Health risks are widely accepted as being influenced by two main factors: genes and lifestyle. Many believe that there’s nothing that can be done about genes, and it’s true to some extent. But it’s not the whole story.
Family history and disposition to particular health problems might be the result of genetics, but the genes usually sit there waiting for a trigger to set them into action. This is where lifestyle matters.
You may be genetically disposed to easy weight gain, for example, but you’ll definitely have more of a problem if you throw your hands in the air saying “I’m going to get bigger anyway, so I may as well enjoy cake for breakfast.”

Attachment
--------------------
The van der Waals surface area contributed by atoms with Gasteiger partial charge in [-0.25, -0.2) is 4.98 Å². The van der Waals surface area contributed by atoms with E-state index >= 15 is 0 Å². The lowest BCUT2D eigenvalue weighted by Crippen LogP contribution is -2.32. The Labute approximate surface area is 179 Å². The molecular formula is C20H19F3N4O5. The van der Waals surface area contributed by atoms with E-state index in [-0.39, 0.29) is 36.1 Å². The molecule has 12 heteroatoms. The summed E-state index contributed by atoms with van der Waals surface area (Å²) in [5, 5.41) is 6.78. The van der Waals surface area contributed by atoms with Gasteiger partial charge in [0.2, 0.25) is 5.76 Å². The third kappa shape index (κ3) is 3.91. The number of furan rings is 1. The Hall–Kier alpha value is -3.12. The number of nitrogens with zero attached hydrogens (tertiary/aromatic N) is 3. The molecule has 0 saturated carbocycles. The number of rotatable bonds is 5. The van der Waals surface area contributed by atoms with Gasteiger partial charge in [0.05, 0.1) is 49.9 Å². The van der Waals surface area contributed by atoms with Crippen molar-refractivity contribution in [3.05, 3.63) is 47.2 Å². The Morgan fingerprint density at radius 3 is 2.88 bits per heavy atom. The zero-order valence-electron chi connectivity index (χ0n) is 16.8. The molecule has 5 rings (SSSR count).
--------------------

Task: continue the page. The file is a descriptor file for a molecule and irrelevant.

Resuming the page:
Instead, what would happen to your weight if you exercised a positive attitude and said “You know what, weight gain is so easy for me that I’m going to minimise it by only eating fresh unprocessed foods. I won’t gain weight and my health will be better.”
There are many factors that contribute to an individual becoming overweight. Any one of these alone is extremely unlikely to be to blame; it’s almost always a combination.
Looking at this list, which factors are genetic and which are lifestyle?
Lifestyle and environmental factors can trigger your genes into expressing themselves in a particular way, but it’s clear that genes play only a small role in whether you gain weight.
Some people use their genes as an excuse for not losing weight. Often the reality is that if they control their lifestyle they’ll control their genes expression.
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